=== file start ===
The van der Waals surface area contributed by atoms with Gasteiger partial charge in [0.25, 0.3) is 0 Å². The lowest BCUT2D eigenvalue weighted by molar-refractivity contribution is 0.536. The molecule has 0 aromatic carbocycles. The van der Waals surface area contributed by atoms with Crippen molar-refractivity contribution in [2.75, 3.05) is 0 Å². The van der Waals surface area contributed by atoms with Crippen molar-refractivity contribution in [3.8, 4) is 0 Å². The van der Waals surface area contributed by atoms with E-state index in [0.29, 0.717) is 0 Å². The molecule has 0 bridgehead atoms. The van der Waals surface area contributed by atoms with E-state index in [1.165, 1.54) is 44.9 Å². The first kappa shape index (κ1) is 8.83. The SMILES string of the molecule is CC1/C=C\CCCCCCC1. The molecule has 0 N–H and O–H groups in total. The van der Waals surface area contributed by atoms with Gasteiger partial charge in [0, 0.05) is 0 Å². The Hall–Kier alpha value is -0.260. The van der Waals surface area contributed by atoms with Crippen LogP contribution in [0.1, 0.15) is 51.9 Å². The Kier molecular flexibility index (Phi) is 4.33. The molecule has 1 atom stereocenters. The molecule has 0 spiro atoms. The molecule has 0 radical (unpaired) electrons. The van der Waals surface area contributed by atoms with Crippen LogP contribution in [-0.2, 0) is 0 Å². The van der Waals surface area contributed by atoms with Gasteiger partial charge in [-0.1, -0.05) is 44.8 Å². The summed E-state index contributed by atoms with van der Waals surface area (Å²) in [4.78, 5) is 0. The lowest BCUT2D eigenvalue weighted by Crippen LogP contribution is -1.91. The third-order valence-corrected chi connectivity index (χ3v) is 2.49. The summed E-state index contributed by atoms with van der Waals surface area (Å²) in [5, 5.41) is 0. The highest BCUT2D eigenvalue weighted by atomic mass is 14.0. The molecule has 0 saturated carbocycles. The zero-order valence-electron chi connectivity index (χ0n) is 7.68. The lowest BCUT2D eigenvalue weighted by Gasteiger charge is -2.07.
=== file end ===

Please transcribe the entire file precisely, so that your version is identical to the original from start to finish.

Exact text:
The van der Waals surface area contributed by atoms with Gasteiger partial charge in [0.25, 0.3) is 0 Å². The lowest BCUT2D eigenvalue weighted by molar-refractivity contribution is 0.536. The molecule has 0 aromatic carbocycles. The van der Waals surface area contributed by atoms with Crippen molar-refractivity contribution in [2.75, 3.05) is 0 Å². The van der Waals surface area contributed by atoms with Crippen molar-refractivity contribution in [3.8, 4) is 0 Å². The van der Waals surface area contributed by atoms with E-state index in [0.29, 0.717) is 0 Å². The molecule has 0 bridgehead atoms. The van der Waals surface area contributed by atoms with E-state index in [1.165, 1.54) is 44.9 Å². The first kappa shape index (κ1) is 8.83. The SMILES string of the molecule is CC1/C=C\CCCCCCC1. The molecule has 0 N–H and O–H groups in total. The van der Waals surface area contributed by atoms with Gasteiger partial charge in [0, 0.05) is 0 Å². The Hall–Kier alpha value is -0.260. The van der Waals surface area contributed by atoms with Crippen LogP contribution in [0.1, 0.15) is 51.9 Å². The Kier molecular flexibility index (Phi) is 4.33. The molecule has 1 atom stereocenters. The molecule has 0 spiro atoms. The molecule has 0 radical (unpaired) electrons. The van der Waals surface area contributed by atoms with Crippen LogP contribution in [-0.2, 0) is 0 Å². The van der Waals surface area contributed by atoms with Gasteiger partial charge in [-0.1, -0.05) is 44.8 Å². The summed E-state index contributed by atoms with van der Waals surface area (Å²) in [4.78, 5) is 0. The lowest BCUT2D eigenvalue weighted by Crippen LogP contribution is -1.91. The third-order valence-corrected chi connectivity index (χ3v) is 2.49. The summed E-state index contributed by atoms with van der Waals surface area (Å²) in [5, 5.41) is 0. The highest BCUT2D eigenvalue weighted by atomic mass is 14.0. The molecule has 0 saturated carbocycles. The zero-order valence-electron chi connectivity index (χ0n) is 7.68. The lowest BCUT2D eigenvalue weighted by Gasteiger charge is -2.07.